Special Olympics BC’s 43rd season of sport, youth, and health programs for athletes with intellectual disabilities is underway and changing lives across the province!
Athlete Reporters have been interviewing athletes and volunteers in communities across the province, hearing their hopes for the season ahead and their favourite things about Special Olympics.
SOBC – Sunshine Coast coach Chuck Bertrand told athlete and author Micheal Oswald, “I love to see the smile when an athlete reaches a personal goal. I have coached many different sports over half a century. For me, coaching Special Olympics athletes is by far the most rewarding. I always go home smiling.”
Read on to be inspired by our joyful community. Get involved to change lives, including yours!
Athlete Reporters complete Athlete Leadership training to share stories from their communities. There are a few spots remaining in the latest Athlete Reporter course, a two-part workshop running on Zoom on October 29 and November 5 from 6:30 to 8 p.m. Learn more and register
Athlete Reporter Levi Fowler, SOBC – Fort St. John
Levi Fowler caught up with fellow athletes at the registration day for SOBC – Fort St. John! He found out what they are looking forward to this season.
Athlete Carmela Klassen told Fowler she’ll be doing bowling, curling, swimming and Club Fit. “My favourite sport is actually bowling,” she said. Watch their interview
“The thing I like about Special Olympics is that we’re a team. Special Olympics is great because we learn something new and can be successful at trying something new,” Klassen says. Watch her speech during her Athlete Speakers Bureau 1 training
Fowler also chatted with SOBC – Fort St. John Health Messenger Andrea Conkin about the presentation she delivered to share helpful health information with fellow athletes. Learn more by watching their segment
Interested in becoming a Health Messenger? Please click here
Athlete Reporter Roy Stephens, SOBC – Kelowna
Roy Stephens contributes to posting SOBC – Kelowna news and highlights on his community’s Facebook account and on his Instagram. He showcased the action at the start of Kelowna’s curling season. Enjoy his photos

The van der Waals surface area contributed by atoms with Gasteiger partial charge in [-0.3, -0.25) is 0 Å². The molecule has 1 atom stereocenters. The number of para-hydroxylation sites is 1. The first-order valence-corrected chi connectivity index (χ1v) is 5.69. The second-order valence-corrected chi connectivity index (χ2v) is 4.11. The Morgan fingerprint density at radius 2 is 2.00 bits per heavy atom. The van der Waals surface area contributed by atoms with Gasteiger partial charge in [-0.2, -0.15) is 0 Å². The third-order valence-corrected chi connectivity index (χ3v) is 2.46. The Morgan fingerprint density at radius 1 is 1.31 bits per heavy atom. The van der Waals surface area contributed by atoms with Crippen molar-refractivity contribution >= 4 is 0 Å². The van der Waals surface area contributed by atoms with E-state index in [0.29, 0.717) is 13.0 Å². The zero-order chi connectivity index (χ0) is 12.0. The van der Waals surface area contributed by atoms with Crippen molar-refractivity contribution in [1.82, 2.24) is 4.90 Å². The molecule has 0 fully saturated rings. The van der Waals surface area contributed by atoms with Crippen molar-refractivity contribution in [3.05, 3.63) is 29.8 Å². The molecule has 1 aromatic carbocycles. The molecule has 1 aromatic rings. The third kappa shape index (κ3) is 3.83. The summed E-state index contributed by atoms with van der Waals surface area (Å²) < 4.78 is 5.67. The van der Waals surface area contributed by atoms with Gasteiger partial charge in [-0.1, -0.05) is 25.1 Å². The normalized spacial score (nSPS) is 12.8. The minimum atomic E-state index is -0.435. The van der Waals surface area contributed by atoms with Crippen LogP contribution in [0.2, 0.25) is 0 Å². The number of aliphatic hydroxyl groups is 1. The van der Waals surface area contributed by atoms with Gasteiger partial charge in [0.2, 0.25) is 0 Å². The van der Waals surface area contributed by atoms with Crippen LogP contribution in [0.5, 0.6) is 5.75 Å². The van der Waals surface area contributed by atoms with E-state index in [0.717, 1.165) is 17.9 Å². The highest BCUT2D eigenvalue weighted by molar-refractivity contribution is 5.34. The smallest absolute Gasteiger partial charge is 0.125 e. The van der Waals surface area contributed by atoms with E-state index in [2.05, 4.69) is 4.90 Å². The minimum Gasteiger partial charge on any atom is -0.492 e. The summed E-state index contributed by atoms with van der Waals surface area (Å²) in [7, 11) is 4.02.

Stephens also shared the excitement of the opening of the 10-pin bowling season, with 18 active teams hitting the lanes in the Kelowna program! Check out his photos
Micheal Oswald, SOBC – Sunshine Coast
Special Olympics athlete and author Micheal Oswald writes a regular column for his local newspaper, the Coast Reporter, where he does an outstanding job of spotlighting the people and activities in Special Olympics BC – Sunshine Coast. Oswald’s latest article highlighted several of the life-changing Special Olympics coaches in his community, and the development opportunities available to SOBC coaches.
Coach Tania Finnigan told Oswald, “I like to try and inspire athletes to challenge themselves physically and mentally. I love exercising and I hope the passion I have for it rubs off on everyone I coach.”
Oswald also shared stories from registration in his community.
“New athlete Elsa has lived on the Sunshine Coast for five years,” Oswald wrote. “This is her first time joining SOBC – Sunshine Coast. She is looking forward to demonstrating her swimming skills. Elsa first learned of Special Olympics after meeting Cathy Verge (swim head coach). She was excited to attend registration to see old friends and meet new ones.
“Brothers Jonas and Keighan knew of Special Olympics since elementary school through social connections and reading about it in the newspaper. Jonas has signed up for basketball and track and field. He enjoys running and has recently found more free time to enjoy sports. Keighan also signed up for basketball as well as bocce and softball.”